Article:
Sunday, January 1, 2023
Start/End: Seward Mtn TH
Elevation gain/loss: 6781’/6909′
Peaks: Donaldson, Emmons, Seward, Seymour
After a very full day yesterday, I still managed to fuel myself, charge my devices, and dry out my gear overnight so I was ready to face another big day today. I knew that the Sewards were broken out and the road was still open so I needed to get it while the getting was good. I was up early and enjoyed the long drive over to the trailhead, stopping at Stewart’s for some coffee on the way. The road was passable in a 4WD vehicle, even though it was pretty muddy. I started hiking at 7:45am and was able to bareboot the first 6 miles, making good time. At least half of those 6 miles were on bare dirt. Calkins Brook was passable, but required creative log balancing and a big jump; I started panicking when I was standing on a rock halfway across. I theorize my anxiety was made worse by my morning caffeine (I don’t normally drink coffee). But I got across the brook with only a little toe dunk in the water.
As I got closer to the summit, I put on snowshoes for the traction and heel lifts. I started by going over Donaldson and Emmons, and then doubled back and went down the trail to Seward. The waterfall spot was icy but otherwise, the entire trail for the Sewards was packed and smooth. From the Seward summit, I followed a single set of tracks down the herdpath. Higher up, the herdpath was great. Lower down, it turned into a ton of mud, rotted snow, and moving water; I had to take off my snowshoes to navigate all of the mud, rocks, and water. It was slow going to the herdpath intersection with the Ward Brook Trail.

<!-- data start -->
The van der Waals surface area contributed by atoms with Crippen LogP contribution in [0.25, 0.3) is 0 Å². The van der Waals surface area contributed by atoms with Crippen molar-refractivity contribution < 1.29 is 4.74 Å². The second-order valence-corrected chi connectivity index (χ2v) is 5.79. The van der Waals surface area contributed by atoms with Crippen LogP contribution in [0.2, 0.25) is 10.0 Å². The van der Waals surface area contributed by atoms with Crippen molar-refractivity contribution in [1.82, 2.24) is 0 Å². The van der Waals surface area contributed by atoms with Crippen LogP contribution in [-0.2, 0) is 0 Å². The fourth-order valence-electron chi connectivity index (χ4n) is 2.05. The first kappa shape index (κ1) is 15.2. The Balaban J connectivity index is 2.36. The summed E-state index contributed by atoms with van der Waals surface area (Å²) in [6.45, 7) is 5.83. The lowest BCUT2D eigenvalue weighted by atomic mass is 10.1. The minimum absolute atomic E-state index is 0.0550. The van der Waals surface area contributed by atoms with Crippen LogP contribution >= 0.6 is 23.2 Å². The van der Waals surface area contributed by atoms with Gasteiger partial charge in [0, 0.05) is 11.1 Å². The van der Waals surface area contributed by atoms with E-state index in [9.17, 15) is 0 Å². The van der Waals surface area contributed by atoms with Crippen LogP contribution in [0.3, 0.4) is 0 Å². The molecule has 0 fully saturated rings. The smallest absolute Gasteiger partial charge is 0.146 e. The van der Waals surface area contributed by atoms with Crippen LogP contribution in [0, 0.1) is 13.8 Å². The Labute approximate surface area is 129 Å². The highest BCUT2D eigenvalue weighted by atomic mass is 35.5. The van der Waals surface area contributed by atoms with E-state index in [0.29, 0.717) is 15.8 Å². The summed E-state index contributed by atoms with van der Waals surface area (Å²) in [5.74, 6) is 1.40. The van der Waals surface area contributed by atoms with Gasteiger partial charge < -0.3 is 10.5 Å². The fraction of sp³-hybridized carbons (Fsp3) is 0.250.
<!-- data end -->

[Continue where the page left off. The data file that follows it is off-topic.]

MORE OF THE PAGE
Then I had a snack, put on spikes, and went over to the Seymour herdpath. It was steep with a number of downed trees to climb under and will be very icy once it freezes. I fell onto my trekking pole early on in the climb and snapped my pole in half, so I had to carry out the pieces and make do with the one pole I had left. Once I summited Seymour, it was an eternal age walking back to the trailhead along Blueberry trail which was largely flooded in calf-deep water; it was a very long walk in the dark but I was triumphant, knowing I’d summited these challenging peaks. Just as I made it back to the car, I heard a pack of coyotes doing an evening howl and yip; it was cool, but I was very glad I was at my car because they sounded very close.